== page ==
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Vagus Nerve Stimulation (VNS)

Vagus Nerve Stimulation (VNS)

Vagus nerve stimulation (VNS) is a medical procedure that is employed to treat and manage the symptoms of chronic depression. The following article provides information on this procedure.
Rajib Singha
Depression is not an easy disorder to deal with. Some of its common symptoms include a constant feeling of sadness or dejection, loss of interest in many activities, low sex drive, lack of sleep or excessive sleeping, restlessness, impaired thinking, poor concentration, fatigue, suicidal thoughts, crying spells for no apparent reason and physical problems like backache and headaches. Vagus nerve stimulation (VNS) is one of the procedures employed in the treatment. As the name suggests, VNS involves the stimulation of the vagus nerve with electric impulses.

How does VNS Benefit People Affected by Depression?

This therapy is relatively new, and is employed when the other treatment options have failed to provide the desired results in the treatment of chronic depression.

There is one vagus nerve on each side of your body. It runs from the brainstem through the neck to the chest and abdomen. For stimulating this nerve, a pulse generator or a vagus nerve stimulator is surgically implanted in the chest. The device is run by a battery. Then a wire that connects the generator, is connected to the left vagus nerve in the neck. This wire is threaded under the skin. The stimulation of vagus nerve occurs once the generator starts sending short bursts of electrical energy to the brain, with the vagus nerve as the communicating medium. These signals influence the part of the brain that is involved in controlling the mood of the person, thereby alleviating the symptoms associated with depressive disorders.

Benefits of VNS in Treating Epilepsy

VNS is also used for treating epilepsy, which is a condition that is characterized by seizures. Although no specific causes have been identified, it is assumed that the condition results from abnormal electrical activity in the brain. Common symptoms include temporary state of confusion, staring away at something for a moment, shaky movements of the limbs and in some cases, a state of complete unconsciousness. VNS is recommended when other treatment options do not provide the desired results. In some cases, it has been observed that the frequency of seizures dropped by 30 - 40%.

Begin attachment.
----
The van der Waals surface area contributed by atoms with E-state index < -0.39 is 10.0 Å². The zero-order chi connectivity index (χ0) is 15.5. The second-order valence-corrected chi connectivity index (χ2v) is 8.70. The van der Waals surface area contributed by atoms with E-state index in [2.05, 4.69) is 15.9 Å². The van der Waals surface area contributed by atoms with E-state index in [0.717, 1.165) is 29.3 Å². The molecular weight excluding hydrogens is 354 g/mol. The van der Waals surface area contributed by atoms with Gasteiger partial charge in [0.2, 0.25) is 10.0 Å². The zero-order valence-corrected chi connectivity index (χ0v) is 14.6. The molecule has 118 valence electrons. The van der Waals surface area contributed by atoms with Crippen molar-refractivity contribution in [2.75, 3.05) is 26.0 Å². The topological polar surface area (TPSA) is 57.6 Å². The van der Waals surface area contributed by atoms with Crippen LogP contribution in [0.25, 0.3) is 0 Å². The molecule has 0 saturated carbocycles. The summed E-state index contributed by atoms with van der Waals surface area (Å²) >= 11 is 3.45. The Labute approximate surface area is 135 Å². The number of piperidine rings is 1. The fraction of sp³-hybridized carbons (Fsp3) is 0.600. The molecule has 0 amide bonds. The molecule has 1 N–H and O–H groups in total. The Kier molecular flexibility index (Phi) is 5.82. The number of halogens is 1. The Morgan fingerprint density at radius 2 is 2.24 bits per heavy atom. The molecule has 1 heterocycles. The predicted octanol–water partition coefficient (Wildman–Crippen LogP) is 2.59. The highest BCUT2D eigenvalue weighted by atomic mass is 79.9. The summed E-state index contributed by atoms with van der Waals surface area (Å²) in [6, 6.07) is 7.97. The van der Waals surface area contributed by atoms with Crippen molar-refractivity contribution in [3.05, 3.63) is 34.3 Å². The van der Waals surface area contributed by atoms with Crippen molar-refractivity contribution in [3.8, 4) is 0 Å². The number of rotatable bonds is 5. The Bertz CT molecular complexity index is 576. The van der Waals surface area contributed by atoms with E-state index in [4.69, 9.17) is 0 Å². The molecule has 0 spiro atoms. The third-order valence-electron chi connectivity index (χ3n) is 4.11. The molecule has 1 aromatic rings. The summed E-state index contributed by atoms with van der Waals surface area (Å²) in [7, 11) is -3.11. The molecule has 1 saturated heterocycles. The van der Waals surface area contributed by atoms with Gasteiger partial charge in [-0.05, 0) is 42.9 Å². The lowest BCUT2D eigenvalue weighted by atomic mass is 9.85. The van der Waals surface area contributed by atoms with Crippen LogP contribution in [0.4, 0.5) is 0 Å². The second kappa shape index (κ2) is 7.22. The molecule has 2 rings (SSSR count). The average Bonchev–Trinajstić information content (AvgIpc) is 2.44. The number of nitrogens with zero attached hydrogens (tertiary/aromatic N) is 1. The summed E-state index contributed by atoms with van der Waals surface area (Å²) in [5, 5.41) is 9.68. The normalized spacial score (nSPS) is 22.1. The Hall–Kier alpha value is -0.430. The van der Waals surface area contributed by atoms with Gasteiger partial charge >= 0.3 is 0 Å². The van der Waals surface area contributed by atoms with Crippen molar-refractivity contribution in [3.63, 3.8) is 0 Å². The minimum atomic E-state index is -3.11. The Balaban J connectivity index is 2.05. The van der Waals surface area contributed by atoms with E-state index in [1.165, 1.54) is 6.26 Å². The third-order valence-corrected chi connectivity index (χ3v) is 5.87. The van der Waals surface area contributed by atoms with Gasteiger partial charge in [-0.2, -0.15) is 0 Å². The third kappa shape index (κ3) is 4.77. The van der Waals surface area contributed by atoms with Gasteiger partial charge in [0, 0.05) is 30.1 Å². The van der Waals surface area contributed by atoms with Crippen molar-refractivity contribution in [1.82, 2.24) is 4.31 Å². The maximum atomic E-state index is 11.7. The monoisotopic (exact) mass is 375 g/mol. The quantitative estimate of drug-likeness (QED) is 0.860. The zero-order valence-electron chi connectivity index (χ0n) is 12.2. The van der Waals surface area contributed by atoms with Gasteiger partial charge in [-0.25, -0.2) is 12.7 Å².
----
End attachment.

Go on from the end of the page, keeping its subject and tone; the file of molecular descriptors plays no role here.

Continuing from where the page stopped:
Possible Side Effects

As mentioned earlier, a surgery is required to implant the device in the chest. As is the case with all surgeries, certain risks are involved. These include:
  • Pain at the site of incision
  • Infection
  • Scarring at the incision site
  • Temporary paralysis of the vocal cords
  • Difficulty swallowing
Some adverse effects might be observed after the procedure. These include:
  • Changes in voice (occurs in 50% of cases)
  • Cough
  • Breathing problems
  • Hoarseness
  • Pain in the throat area, and in the neck
  • Difficulty swallowing
  • Headaches
  • Chest pain
  • Nausea
  • Tingling sensation on the skin
Patients are advised to inform their doctor about any adverse effect that they might be experiencing. At times, the symptoms resolve with time. Making adjustments to the electrical impulses can also help minimize the side effects. In severe cases, the doctors might chose to shut off the device for some time or may choose to remove it permanently. Do make regular visits to the doctor. This helps in detecting any problems such as any malfunction or shift from the position where the device was originally implanted.

Disclaimer: The information provided in this article is solely for educating the reader. It is not intended to be a substitute for the advice of a medical expert.